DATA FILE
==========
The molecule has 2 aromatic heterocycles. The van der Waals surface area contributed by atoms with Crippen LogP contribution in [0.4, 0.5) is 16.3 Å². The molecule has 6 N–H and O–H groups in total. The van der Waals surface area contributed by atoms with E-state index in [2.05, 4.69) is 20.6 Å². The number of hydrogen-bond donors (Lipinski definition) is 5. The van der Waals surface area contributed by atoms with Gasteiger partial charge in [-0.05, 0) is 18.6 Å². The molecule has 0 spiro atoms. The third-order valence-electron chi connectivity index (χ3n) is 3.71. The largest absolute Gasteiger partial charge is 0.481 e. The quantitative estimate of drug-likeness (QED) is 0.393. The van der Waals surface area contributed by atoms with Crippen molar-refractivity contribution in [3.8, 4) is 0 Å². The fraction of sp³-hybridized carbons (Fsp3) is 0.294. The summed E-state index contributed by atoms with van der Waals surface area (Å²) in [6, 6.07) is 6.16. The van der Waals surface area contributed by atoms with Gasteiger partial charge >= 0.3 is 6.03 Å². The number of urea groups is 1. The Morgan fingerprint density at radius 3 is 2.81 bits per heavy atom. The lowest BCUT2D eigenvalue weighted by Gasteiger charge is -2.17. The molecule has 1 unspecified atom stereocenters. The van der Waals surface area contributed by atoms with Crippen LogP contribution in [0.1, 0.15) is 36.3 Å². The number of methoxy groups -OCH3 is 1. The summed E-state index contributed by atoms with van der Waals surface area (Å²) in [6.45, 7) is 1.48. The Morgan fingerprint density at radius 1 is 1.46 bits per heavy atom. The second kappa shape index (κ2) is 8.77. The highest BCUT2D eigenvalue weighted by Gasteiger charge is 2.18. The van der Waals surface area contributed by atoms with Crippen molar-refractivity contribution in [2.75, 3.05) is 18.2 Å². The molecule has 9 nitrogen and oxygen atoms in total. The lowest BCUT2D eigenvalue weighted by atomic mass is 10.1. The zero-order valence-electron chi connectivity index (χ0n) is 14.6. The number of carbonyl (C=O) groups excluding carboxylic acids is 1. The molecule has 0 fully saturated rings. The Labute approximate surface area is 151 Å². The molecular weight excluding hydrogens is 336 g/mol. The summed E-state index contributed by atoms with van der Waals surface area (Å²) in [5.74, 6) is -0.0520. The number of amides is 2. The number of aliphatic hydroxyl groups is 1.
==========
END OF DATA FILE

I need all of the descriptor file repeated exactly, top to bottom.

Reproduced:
The molecule has 2 aromatic heterocycles. The van der Waals surface area contributed by atoms with Crippen LogP contribution in [0.4, 0.5) is 16.3 Å². The molecule has 6 N–H and O–H groups in total. The van der Waals surface area contributed by atoms with E-state index in [2.05, 4.69) is 20.6 Å². The number of hydrogen-bond donors (Lipinski definition) is 5. The van der Waals surface area contributed by atoms with Gasteiger partial charge in [-0.05, 0) is 18.6 Å². The molecule has 0 spiro atoms. The third-order valence-electron chi connectivity index (χ3n) is 3.71. The largest absolute Gasteiger partial charge is 0.481 e. The quantitative estimate of drug-likeness (QED) is 0.393. The van der Waals surface area contributed by atoms with Crippen molar-refractivity contribution in [3.8, 4) is 0 Å². The fraction of sp³-hybridized carbons (Fsp3) is 0.294. The summed E-state index contributed by atoms with van der Waals surface area (Å²) in [6, 6.07) is 6.16. The van der Waals surface area contributed by atoms with Gasteiger partial charge >= 0.3 is 6.03 Å². The number of urea groups is 1. The Morgan fingerprint density at radius 3 is 2.81 bits per heavy atom. The lowest BCUT2D eigenvalue weighted by Gasteiger charge is -2.17. The molecule has 1 unspecified atom stereocenters. The van der Waals surface area contributed by atoms with Crippen LogP contribution in [0.1, 0.15) is 36.3 Å². The number of methoxy groups -OCH3 is 1. The summed E-state index contributed by atoms with van der Waals surface area (Å²) in [6.45, 7) is 1.48. The Morgan fingerprint density at radius 1 is 1.46 bits per heavy atom. The second kappa shape index (κ2) is 8.77. The highest BCUT2D eigenvalue weighted by Gasteiger charge is 2.18. The van der Waals surface area contributed by atoms with Crippen molar-refractivity contribution in [2.75, 3.05) is 18.2 Å². The molecule has 9 nitrogen and oxygen atoms in total. The lowest BCUT2D eigenvalue weighted by atomic mass is 10.1. The zero-order valence-electron chi connectivity index (χ0n) is 14.6. The number of carbonyl (C=O) groups excluding carboxylic acids is 1. The molecule has 0 fully saturated rings. The Labute approximate surface area is 151 Å². The molecular weight excluding hydrogens is 336 g/mol. The summed E-state index contributed by atoms with van der Waals surface area (Å²) in [5.74, 6) is -0.0520. The number of amides is 2. The number of aliphatic hydroxyl groups is 1.